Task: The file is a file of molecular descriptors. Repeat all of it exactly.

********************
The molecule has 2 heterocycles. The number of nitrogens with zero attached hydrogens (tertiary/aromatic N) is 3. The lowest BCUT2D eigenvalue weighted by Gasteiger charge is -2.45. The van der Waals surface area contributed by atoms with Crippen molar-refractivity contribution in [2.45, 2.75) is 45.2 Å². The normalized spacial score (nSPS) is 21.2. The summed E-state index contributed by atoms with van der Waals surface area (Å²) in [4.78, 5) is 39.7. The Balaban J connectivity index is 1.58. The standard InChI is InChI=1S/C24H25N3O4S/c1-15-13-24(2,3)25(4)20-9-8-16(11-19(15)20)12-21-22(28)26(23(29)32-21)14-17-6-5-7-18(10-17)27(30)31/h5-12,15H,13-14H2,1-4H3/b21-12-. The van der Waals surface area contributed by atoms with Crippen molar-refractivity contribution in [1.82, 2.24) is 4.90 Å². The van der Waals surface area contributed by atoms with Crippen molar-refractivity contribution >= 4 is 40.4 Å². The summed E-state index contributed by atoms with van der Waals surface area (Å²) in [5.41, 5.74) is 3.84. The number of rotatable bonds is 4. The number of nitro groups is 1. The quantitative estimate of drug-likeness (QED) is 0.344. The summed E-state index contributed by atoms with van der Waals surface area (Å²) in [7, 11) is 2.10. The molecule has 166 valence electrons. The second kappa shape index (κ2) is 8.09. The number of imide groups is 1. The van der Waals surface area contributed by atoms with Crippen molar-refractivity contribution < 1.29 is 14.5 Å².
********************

The molecule has 2 heterocycles. The number of nitrogens with zero attached hydrogens (tertiary/aromatic N) is 3. The lowest BCUT2D eigenvalue weighted by Gasteiger charge is -2.45. The van der Waals surface area contributed by atoms with Crippen molar-refractivity contribution in [2.45, 2.75) is 45.2 Å². The normalized spacial score (nSPS) is 21.2. The summed E-state index contributed by atoms with van der Waals surface area (Å²) in [4.78, 5) is 39.7. The Balaban J connectivity index is 1.58. The standard InChI is InChI=1S/C24H25N3O4S/c1-15-13-24(2,3)25(4)20-9-8-16(11-19(15)20)12-21-22(28)26(23(29)32-21)14-17-6-5-7-18(10-17)27(30)31/h5-12,15H,13-14H2,1-4H3/b21-12-. The van der Waals surface area contributed by atoms with Crippen molar-refractivity contribution in [1.82, 2.24) is 4.90 Å². The van der Waals surface area contributed by atoms with Crippen molar-refractivity contribution >= 4 is 40.4 Å². The summed E-state index contributed by atoms with van der Waals surface area (Å²) in [5.41, 5.74) is 3.84. The number of rotatable bonds is 4. The number of nitro groups is 1. The quantitative estimate of drug-likeness (QED) is 0.344. The summed E-state index contributed by atoms with van der Waals surface area (Å²) in [7, 11) is 2.10. The molecule has 166 valence electrons. The second kappa shape index (κ2) is 8.09. The number of imide groups is 1. The van der Waals surface area contributed by atoms with Crippen molar-refractivity contribution < 1.29 is 14.5 Å².